Stan Lynde

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Stan Lynde
Stan Lynde.jpg
Stan Lynde at the 1982 San Diego Comic Con (a.k.a. Comic-Con International)
Born Myron Stanford Lynde
(1931-09-23)September 23, 1931
Billings, Montana, U.S.
Died August 6, 2013(2013-08-06) (aged 81)
Helena, Montana, U.S.
Occupation Comic artist, painter and novelist
Known for Rick O'Shay
Latigo

Myron Stanford Lynde (September 23, 1931 – August 6, 2013) was an American comic strip artist, painter and novelist.[1]

Biography[edit]

Born in Billings, Montana, he was raised on a sheep ranch near Lodge Grass. He attended the University of Montana in Missoula and later lived in Helena.[2]

In 1958, Lynde created the comic strip Rick O'Shay, a critical and commercial success. Like most of his work, it was set in the West and mixed humor with strong storytelling. After a dispute with the syndicate, Lynde left the strip in 1977. The strip continued, drawn by Alfredo Alcala.[3]

In 1979, Lynde launched another strip, Latigo, starring Cole "Latigo" Cantrell, a.k.a. "Two Trails". His father was a mountain man and his mother a Crow Indian. After serving in the Union Army during the Civil War, Latigo returned to the West and became a federal marshal. The daily strip was launched on June 25, 1979, joined by a Sunday strip, best seen in the half page format, on 1 July 1979. It was not a great commercial success and ended in 1983, the daily on May 7, the Sunday on 5 June.

From 1984 to 1985, Lynde produced the weekly panel Grass Roots, which was revived in 1998. In the late 1980s, the Swedish financial newspaper Dagens Industri commissioned a comic strip from Lynde. It became "Chief Plenty Bucks", set in the West and starring a capitalistic Native American chief. Lynde drew ten pages, but the project was shelved and never published in Dagens Industri. In 1997, the strip was revived for the Swedish Fantomen magazine (and its Norwegian and Finnish counterparts). The title was changed to Chief Sly Fox and a total of 86 pages (including the original from the 1980s) were published from 1997 to 2000. They have never been published in English.[2]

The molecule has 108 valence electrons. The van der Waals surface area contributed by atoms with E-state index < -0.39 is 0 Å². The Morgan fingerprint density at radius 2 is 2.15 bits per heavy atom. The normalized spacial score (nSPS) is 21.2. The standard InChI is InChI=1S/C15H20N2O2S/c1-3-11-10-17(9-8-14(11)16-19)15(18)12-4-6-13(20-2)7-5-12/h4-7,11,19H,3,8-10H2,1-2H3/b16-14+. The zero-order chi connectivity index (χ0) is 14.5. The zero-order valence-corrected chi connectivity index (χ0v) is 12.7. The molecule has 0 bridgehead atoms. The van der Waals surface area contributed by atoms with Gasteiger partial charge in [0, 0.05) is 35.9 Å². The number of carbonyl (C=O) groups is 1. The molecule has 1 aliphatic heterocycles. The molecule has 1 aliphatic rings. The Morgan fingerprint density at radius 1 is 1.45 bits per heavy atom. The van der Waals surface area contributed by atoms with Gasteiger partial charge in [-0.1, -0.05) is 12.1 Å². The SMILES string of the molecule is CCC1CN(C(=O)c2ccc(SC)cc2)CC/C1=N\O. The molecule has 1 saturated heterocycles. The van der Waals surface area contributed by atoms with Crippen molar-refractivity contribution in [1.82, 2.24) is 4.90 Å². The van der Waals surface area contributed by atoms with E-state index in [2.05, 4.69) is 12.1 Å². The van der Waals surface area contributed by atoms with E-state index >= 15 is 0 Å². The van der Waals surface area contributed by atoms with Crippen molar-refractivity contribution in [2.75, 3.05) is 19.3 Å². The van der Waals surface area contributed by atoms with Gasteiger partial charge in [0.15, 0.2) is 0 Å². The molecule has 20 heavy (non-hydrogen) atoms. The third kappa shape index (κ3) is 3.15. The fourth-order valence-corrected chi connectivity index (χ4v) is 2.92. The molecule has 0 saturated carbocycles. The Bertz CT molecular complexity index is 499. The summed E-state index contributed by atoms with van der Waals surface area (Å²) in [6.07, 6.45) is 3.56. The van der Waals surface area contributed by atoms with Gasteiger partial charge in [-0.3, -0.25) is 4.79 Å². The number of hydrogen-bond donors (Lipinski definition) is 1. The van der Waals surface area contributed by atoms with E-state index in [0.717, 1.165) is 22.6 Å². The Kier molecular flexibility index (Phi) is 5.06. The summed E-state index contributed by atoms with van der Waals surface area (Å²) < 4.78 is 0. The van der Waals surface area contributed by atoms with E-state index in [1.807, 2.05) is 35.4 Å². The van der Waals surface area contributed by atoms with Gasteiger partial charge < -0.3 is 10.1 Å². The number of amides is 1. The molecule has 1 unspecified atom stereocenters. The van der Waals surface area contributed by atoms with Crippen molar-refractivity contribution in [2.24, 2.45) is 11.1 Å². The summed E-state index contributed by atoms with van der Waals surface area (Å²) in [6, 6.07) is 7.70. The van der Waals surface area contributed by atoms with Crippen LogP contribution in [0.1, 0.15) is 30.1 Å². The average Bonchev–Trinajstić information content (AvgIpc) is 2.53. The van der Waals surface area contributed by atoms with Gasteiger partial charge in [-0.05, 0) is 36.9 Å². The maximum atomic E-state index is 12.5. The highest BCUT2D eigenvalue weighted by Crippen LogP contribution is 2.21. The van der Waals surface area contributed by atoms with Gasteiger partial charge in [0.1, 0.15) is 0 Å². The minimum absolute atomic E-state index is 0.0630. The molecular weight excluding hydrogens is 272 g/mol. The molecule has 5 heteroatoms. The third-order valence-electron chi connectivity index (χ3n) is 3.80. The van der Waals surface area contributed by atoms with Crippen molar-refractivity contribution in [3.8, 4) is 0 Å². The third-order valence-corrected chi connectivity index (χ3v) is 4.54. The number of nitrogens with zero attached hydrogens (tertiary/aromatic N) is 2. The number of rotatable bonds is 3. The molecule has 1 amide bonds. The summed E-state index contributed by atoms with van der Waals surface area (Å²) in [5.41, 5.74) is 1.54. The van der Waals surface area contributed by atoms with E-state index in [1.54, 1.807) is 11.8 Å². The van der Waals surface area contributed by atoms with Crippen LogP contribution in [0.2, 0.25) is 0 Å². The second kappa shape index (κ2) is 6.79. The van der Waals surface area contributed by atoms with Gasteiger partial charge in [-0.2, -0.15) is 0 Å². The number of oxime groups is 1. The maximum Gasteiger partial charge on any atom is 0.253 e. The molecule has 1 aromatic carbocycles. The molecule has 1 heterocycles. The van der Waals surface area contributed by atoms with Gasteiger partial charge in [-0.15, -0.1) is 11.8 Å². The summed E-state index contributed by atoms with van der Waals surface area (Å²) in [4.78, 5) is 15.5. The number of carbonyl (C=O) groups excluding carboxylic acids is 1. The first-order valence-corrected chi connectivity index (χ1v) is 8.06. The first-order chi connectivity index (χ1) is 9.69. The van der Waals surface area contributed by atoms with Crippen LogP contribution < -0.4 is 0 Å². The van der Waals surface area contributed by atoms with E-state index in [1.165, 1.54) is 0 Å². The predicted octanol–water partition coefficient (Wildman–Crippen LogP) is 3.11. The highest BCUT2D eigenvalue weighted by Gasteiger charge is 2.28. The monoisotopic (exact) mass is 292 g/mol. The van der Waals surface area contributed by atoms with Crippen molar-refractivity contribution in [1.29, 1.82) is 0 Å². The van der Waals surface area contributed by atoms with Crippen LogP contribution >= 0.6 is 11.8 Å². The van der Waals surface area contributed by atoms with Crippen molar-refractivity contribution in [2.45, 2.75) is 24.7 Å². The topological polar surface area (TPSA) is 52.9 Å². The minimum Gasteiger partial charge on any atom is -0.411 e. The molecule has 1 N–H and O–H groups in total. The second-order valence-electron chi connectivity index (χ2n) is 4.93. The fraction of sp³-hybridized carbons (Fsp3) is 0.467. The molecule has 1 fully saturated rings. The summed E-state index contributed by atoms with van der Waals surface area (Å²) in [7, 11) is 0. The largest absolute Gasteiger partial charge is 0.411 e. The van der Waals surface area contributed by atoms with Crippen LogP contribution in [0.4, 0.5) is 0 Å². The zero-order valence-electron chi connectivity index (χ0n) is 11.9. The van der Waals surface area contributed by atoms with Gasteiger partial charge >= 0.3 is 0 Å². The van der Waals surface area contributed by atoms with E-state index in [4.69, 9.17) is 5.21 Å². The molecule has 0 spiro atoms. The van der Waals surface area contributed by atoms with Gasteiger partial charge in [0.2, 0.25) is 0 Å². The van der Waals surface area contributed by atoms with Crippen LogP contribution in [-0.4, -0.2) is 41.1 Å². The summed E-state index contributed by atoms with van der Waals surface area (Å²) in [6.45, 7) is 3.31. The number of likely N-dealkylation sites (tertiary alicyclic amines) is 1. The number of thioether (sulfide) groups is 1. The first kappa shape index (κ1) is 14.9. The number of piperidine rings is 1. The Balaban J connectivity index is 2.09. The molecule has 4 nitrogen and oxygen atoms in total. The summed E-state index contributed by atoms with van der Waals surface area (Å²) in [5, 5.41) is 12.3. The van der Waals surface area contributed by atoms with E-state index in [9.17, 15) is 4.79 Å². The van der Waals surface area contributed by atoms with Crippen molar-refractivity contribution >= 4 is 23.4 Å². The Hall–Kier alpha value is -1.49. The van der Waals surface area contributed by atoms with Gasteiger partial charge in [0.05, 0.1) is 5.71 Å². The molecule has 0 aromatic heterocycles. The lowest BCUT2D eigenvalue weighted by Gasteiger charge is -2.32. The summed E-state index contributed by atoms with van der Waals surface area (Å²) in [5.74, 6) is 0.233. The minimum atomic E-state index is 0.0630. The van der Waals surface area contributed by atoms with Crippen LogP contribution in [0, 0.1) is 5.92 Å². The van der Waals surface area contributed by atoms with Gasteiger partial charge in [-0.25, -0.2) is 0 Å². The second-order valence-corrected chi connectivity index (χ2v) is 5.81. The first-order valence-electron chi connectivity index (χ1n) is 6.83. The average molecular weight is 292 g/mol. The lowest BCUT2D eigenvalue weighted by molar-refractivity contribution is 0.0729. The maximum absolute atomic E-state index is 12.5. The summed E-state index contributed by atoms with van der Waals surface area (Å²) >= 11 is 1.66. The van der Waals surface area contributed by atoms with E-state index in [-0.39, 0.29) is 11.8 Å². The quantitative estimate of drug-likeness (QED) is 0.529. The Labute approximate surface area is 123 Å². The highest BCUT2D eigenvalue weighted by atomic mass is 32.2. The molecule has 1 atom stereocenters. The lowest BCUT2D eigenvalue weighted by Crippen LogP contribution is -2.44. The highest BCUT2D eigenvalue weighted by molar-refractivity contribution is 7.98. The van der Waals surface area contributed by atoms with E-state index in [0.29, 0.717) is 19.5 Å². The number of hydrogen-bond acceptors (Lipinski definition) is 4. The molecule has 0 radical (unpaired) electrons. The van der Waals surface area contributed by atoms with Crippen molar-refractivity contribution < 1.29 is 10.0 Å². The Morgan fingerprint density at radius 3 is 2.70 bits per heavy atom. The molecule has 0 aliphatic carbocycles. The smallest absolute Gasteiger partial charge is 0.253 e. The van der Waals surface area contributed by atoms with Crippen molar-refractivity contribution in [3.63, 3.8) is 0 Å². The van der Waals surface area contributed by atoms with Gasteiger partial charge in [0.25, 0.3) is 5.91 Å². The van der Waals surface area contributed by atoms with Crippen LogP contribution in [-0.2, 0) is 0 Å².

In 2002, Lynde returned with another exclusive comic for Fantomen; Bad Bob about a hopeless Wild West criminal. This strip is still running in reprint.

He died of cancer on August 6, 2013.[4]

Books[edit]

Stan Lynde and his wife Lynda founded Cottonwood Publishing in order to publish books reprinting his comics, plus publish new material, primarily Western novels.

Novels[edit]

  • The Bodacious Kid (1996)
  • Careless Creek (1998)
  • Vigilante Moon (2003)
  • Saving Miss Julie (2004)
  • Marshal of Medicine Lodge (2005)
  • Summer Snow (2006)
  • Vendetta Canyon (2008)
  • To Kill a Copper King (2010)
  • The Big Open (2012)

Strip reprints[edit]

  • The daily Rick O'Shay, from the beginning through 1964, was reprinted by Cottonwood Publishing in four volumes, except for one week, which was reprinted in Comics Revue magazine. Comics Revue is currently (2013) reprinting the daily Rick O'Shay beginning with the strips from September 30, 1968. A selection of Rick O'Shay dailies, with commentary by Stan Lynde, was reprinted in Rick, Hipshot, and Me from Cottonwood Publishing.
  • Grass Roots panels were reprinted in two volumes from Cottonwood Publishing.
  • Latigo daily strips have all appeared in three volumes from Cottonwood Publishing. Some Sundays have been reprinted in color in Comics Revue.

References[edit]

  1. ^ http://www.washingtonpost.com/entertainment/stan-lynde-creator-of-syndicated-rick-oshay-comic-strip-dies-of-cancer-at-age-81/2013/08/07/060840be-ff69-11e2-8294-0ee5075b840d_story.html
  2. ^ a b Tribune Staff. "125 Montana Newsmakers: Stan Lynde". Great Falls Tribune. Retrieved August 27, 2011. 
  3. ^ Reese, Dave (July 30, 2010). "Stan Lynde: Montana's Cartoon Character". Montana Living. Retrieved July 25, 2011. 
  4. ^ Webb, Jaci (2013). "'Rick O'Shay' creator Stan Lynde dies Tuesday in Helena". Billings Gazette. Retrieved August 7, 2013. 

Further reading[edit]

  • "So You Want to Be Published?" by Stan Lynde (Montana, The Magazine of Western History, Winter 2007, Vol. 57, No. 4, pages 58–59)

External links[edit]